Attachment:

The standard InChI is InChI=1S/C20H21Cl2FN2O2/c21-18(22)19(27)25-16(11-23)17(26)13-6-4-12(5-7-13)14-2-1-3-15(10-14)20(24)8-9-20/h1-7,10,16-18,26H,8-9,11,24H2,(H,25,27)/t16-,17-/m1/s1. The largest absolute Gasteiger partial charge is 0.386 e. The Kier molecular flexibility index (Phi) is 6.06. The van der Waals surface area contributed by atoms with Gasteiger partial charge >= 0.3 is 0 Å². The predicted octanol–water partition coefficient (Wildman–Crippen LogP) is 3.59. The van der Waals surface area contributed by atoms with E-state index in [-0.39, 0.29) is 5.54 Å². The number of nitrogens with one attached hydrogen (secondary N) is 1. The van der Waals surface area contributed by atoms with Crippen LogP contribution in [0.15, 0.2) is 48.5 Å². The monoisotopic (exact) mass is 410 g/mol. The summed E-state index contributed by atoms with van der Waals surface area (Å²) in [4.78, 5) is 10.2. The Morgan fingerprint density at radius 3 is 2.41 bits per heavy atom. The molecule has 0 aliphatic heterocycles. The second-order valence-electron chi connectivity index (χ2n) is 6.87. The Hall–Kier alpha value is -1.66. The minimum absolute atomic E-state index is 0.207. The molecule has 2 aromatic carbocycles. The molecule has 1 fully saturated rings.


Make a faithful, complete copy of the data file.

The standard InChI is InChI=1S/C20H21Cl2FN2O2/c21-18(22)19(27)25-16(11-23)17(26)13-6-4-12(5-7-13)14-2-1-3-15(10-14)20(24)8-9-20/h1-7,10,16-18,26H,8-9,11,24H2,(H,25,27)/t16-,17-/m1/s1. The largest absolute Gasteiger partial charge is 0.386 e. The Kier molecular flexibility index (Phi) is 6.06. The van der Waals surface area contributed by atoms with Gasteiger partial charge >= 0.3 is 0 Å². The predicted octanol–water partition coefficient (Wildman–Crippen LogP) is 3.59. The van der Waals surface area contributed by atoms with E-state index in [-0.39, 0.29) is 5.54 Å². The number of nitrogens with one attached hydrogen (secondary N) is 1. The van der Waals surface area contributed by atoms with Crippen LogP contribution in [0.15, 0.2) is 48.5 Å². The monoisotopic (exact) mass is 410 g/mol. The summed E-state index contributed by atoms with van der Waals surface area (Å²) in [4.78, 5) is 10.2. The Morgan fingerprint density at radius 3 is 2.41 bits per heavy atom. The molecule has 0 aliphatic heterocycles. The second-order valence-electron chi connectivity index (χ2n) is 6.87. The Hall–Kier alpha value is -1.66. The minimum absolute atomic E-state index is 0.207. The molecule has 2 aromatic carbocycles. The molecule has 1 fully saturated rings.